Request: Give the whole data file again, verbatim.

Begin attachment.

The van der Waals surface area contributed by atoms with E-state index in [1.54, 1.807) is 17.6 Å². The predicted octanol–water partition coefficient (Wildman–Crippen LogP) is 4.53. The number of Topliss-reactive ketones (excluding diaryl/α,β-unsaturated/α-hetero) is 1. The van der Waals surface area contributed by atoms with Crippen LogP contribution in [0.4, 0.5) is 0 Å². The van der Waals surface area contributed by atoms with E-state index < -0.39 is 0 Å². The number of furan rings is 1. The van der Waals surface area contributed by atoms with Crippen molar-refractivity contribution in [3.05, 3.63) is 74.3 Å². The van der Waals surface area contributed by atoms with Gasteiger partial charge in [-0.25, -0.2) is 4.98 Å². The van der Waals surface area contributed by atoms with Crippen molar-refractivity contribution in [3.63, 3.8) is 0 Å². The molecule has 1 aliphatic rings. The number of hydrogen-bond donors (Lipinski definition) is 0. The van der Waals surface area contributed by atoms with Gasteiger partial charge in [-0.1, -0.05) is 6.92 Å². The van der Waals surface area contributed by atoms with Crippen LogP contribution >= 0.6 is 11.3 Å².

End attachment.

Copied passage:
The van der Waals surface area contributed by atoms with E-state index in [1.54, 1.807) is 17.6 Å². The predicted octanol–water partition coefficient (Wildman–Crippen LogP) is 4.53. The number of Topliss-reactive ketones (excluding diaryl/α,β-unsaturated/α-hetero) is 1. The van der Waals surface area contributed by atoms with Crippen LogP contribution in [0.4, 0.5) is 0 Å². The van der Waals surface area contributed by atoms with E-state index < -0.39 is 0 Å². The number of furan rings is 1. The van der Waals surface area contributed by atoms with Crippen molar-refractivity contribution in [3.05, 3.63) is 74.3 Å². The van der Waals surface area contributed by atoms with Gasteiger partial charge in [-0.25, -0.2) is 4.98 Å². The van der Waals surface area contributed by atoms with Crippen molar-refractivity contribution in [3.63, 3.8) is 0 Å². The molecule has 1 aliphatic rings. The number of hydrogen-bond donors (Lipinski definition) is 0. The van der Waals surface area contributed by atoms with Gasteiger partial charge in [-0.1, -0.05) is 6.92 Å². The van der Waals surface area contributed by atoms with Crippen LogP contribution >= 0.6 is 11.3 Å².